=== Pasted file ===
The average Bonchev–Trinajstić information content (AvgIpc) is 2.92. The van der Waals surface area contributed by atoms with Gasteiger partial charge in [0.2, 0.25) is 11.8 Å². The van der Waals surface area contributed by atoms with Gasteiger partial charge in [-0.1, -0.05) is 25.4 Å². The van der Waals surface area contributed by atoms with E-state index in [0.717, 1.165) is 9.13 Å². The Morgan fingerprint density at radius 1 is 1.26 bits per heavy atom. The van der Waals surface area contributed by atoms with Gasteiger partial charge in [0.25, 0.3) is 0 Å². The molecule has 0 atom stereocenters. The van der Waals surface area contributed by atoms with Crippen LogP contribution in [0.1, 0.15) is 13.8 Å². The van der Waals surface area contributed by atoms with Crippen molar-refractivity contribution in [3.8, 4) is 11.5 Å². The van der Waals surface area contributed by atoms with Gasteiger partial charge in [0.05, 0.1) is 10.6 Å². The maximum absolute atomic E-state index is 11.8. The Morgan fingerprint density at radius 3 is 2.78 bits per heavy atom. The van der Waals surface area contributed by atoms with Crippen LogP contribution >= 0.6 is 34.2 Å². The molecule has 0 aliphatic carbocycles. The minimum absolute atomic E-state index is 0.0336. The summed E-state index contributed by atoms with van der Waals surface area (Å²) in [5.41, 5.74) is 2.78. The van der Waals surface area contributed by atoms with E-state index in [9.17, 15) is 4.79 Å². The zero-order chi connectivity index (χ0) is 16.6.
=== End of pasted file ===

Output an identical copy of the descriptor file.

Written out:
The average Bonchev–Trinajstić information content (AvgIpc) is 2.92. The van der Waals surface area contributed by atoms with Gasteiger partial charge in [0.2, 0.25) is 11.8 Å². The van der Waals surface area contributed by atoms with Gasteiger partial charge in [-0.1, -0.05) is 25.4 Å². The van der Waals surface area contributed by atoms with E-state index in [0.717, 1.165) is 9.13 Å². The Morgan fingerprint density at radius 1 is 1.26 bits per heavy atom. The van der Waals surface area contributed by atoms with Gasteiger partial charge in [0.25, 0.3) is 0 Å². The molecule has 0 atom stereocenters. The van der Waals surface area contributed by atoms with Crippen LogP contribution in [0.1, 0.15) is 13.8 Å². The van der Waals surface area contributed by atoms with Crippen molar-refractivity contribution in [3.8, 4) is 11.5 Å². The van der Waals surface area contributed by atoms with Gasteiger partial charge in [0.05, 0.1) is 10.6 Å². The maximum absolute atomic E-state index is 11.8. The Morgan fingerprint density at radius 3 is 2.78 bits per heavy atom. The van der Waals surface area contributed by atoms with Crippen LogP contribution >= 0.6 is 34.2 Å². The molecule has 0 aliphatic carbocycles. The minimum absolute atomic E-state index is 0.0336. The summed E-state index contributed by atoms with van der Waals surface area (Å²) in [5.41, 5.74) is 2.78. The van der Waals surface area contributed by atoms with E-state index in [9.17, 15) is 4.79 Å². The zero-order chi connectivity index (χ0) is 16.6.